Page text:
Outstanding Performance by a Cast in a Motion Picture 

Nominees: Captain Fantastic, Fences, Hidden Figures, Manchester by the Sea, Moonlight

Predicted Winner: Moonlight

Analysis: The recipient here could solidify its status as Most Likely to Win Best Picture at the Oscars if La La doesn’t. I’ll predict the SAG voters give the edge to Barry Jenkins acclaimed drama over Kenneth Lonergan’s Manchester, just like the Globes did.

Outstanding Performance by a Male Actor in a Leading Role

Nominees: Casey Affleck (Manchester by the Sea), Andrew Garfield (Hacksaw Ridge), Ryan Gosling (La La Land), Viggo Mortensen (Captain Fantastic), Denzel Washington (Fences)

Predicted Winner: Casey Affleck

Analysis: The five nominees match five for five with the Academy. Affleck has received the lions share of precursors thus far and I expect that to continue here. Washington is the only other possibility.

Outstanding Performance by a Female Actor in a Leading Role

Nominees: Amy Adams (Arrival), Emily Blunt (The Girl on the Train), Natalie Portman (Jackie), Emma Stone (La La Land), Meryl Streep (Florence Foster Jenkins)

Predicted Winner: Natalie Portman

Analysis: Yes, I’m going for the minor upset here as Stone is the likely front runner. Only the two of them and Streep match the Oscar nods, as SAG honored Adams and Blunt instead of Isabelle Huppert (Elle) and Ruth Negga (Loving).

Outstanding Performance by a Male Actor in a Supporting Role

Nominees: Mahershala Ali (Moonlight), Jeff Bridges (Hell or High Water), Hugh Grant (Florence Foster Jenkins), Lucas Hedges (Manchester by the Sea), Dev Patel (Lion)

Predicted Winner: Mahershala Ali

Analysis: A win by either Bridges or Patel wouldn’t surprise me, but Ali has picked up a lot of critics prizes. Aaron Taylor-Johnson, surprise Globe winner for Nocturnal Animals, isn’t present here.

Outstanding Performance by a Female Actor in a Supporting Role

Nominees: Viola Davis (Fences), Naomie Harris (Moonlight), Nicole Kidman (Lion), Octavia Spencer (Hidden Figures), Michelle Williams (Manchester by the Sea)

Predicted Winner: Viola Davis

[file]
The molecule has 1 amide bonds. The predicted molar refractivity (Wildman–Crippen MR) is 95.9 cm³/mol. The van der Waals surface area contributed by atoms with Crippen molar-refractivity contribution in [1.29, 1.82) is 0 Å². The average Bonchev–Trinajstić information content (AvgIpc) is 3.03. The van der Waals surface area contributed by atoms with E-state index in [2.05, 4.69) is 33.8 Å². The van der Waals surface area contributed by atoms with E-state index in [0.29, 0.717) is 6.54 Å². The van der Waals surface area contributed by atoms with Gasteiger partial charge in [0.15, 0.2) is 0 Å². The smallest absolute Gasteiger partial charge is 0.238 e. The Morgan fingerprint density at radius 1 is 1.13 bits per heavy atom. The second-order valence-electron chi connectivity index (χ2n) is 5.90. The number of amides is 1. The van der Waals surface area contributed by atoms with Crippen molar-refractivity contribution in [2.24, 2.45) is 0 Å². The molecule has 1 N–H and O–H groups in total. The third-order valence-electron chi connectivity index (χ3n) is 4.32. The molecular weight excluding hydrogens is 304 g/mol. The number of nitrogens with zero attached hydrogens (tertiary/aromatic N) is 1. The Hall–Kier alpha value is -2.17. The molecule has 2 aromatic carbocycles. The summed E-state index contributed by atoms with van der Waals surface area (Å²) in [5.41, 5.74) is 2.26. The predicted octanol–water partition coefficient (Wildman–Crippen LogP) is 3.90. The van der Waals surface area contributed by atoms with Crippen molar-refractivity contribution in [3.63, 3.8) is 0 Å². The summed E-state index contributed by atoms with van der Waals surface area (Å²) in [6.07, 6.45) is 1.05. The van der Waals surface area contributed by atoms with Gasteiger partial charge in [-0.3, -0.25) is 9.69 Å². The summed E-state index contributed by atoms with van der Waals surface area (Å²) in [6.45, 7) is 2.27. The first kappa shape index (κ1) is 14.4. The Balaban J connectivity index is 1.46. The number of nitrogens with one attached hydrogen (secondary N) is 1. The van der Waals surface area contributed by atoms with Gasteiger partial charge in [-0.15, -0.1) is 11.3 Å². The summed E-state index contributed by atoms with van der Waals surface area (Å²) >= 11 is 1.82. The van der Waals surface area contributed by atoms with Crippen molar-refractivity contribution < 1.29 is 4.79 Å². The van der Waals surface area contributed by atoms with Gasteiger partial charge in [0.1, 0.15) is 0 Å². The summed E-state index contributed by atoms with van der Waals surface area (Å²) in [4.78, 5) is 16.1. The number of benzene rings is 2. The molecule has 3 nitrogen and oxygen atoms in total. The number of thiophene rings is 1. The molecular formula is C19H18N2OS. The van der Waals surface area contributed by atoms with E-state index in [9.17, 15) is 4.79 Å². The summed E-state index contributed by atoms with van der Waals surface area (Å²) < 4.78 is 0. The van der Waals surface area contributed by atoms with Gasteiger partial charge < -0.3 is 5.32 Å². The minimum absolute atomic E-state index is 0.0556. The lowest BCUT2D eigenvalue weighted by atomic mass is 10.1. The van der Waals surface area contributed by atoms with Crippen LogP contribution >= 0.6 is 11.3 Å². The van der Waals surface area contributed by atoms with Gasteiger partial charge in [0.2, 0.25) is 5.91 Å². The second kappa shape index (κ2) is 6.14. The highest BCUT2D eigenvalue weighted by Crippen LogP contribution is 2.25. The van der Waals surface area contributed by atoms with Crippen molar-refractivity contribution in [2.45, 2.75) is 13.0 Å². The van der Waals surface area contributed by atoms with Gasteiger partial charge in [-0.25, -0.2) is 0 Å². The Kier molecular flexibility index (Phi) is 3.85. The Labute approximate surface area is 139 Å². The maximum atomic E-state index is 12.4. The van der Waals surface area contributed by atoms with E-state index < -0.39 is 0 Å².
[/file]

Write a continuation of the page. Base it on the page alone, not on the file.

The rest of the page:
Analysis: Another exact match with Oscar and I expect the same result – a win for Ms. Davis. Anything else would be a surprise.

Outstanding Performance by a Stunt Ensemble in a Motion Picture

Nominees: Captain America: Civil War, Doctor Strange, Hacksaw Ridge, Jason Bourne, Nocturnal Animals

Predicted Winner: Hacksaw Ridge

Analysis: This is a tough one as either of the comic book flicks could win. Still, I’ll go with the only nominated Best Picture at the Oscars. By the way, why Nocturnal is present here baffles me.

And there you have it! Happy watching tonight…

Todd’s 2016 FINAL Oscar Predictions!

Well, here we are folks! After four months of (almost) weekly columns predicting the nominees and dozens of individualized Oscar Watch posts, the Academy Award nominations will be officially announced on Tuesday, January 24th around 8:30AM Eastern time. These are my final predictions. I’ve pontificated all year on who and what these nominees might be, so we’ll keep this simple. I’m listing my predicted nominees in each race as well as a first and second alternative. On Tuesday evening, I’ll have a post up recounting how I did.

Let’s get to it!

Best Picture

Arrival

Fences

Hacksaw Ridge

Hell or High Water

Hidden Figures

La La Land

Lion

Manchester by the Sea

Moonlight

First Alternate: Nocturnal Animals

Second Alternate: Loving

Best Director

Damien Chazelle, La La Land

Garth Davis, Lion

Barry Jenkins, Moonlight

Kenneth Lonergan, Manchester by the Sea

Denis Villeneuve, Arrival

First Alternate: Martin Scorsese, Silence

Second Alternate: Mel Gibson, Hacksaw Ridge

Best Actor

Casey Affleck, Manchster by the Sea

Andrew Garfield, Hacksaw Ridge

Ryan Gosling, La La Land

Viggo Mortensen, Captain Fantastic

Denzel Washington, Fences

First Alternate: Jake Gyllenhaal, Nocturnal Animals

Second Alternate: Joel Edgerton, Loving

Best Actress

Amy Adams, Arrival

Isabelle Huppert, Elle

Natalie Portman, Jackie

Emma Stone, La La Land

Meryl Streep, Florence Foster Jenkins

First Alternate: Annette Bening, 20th Century Women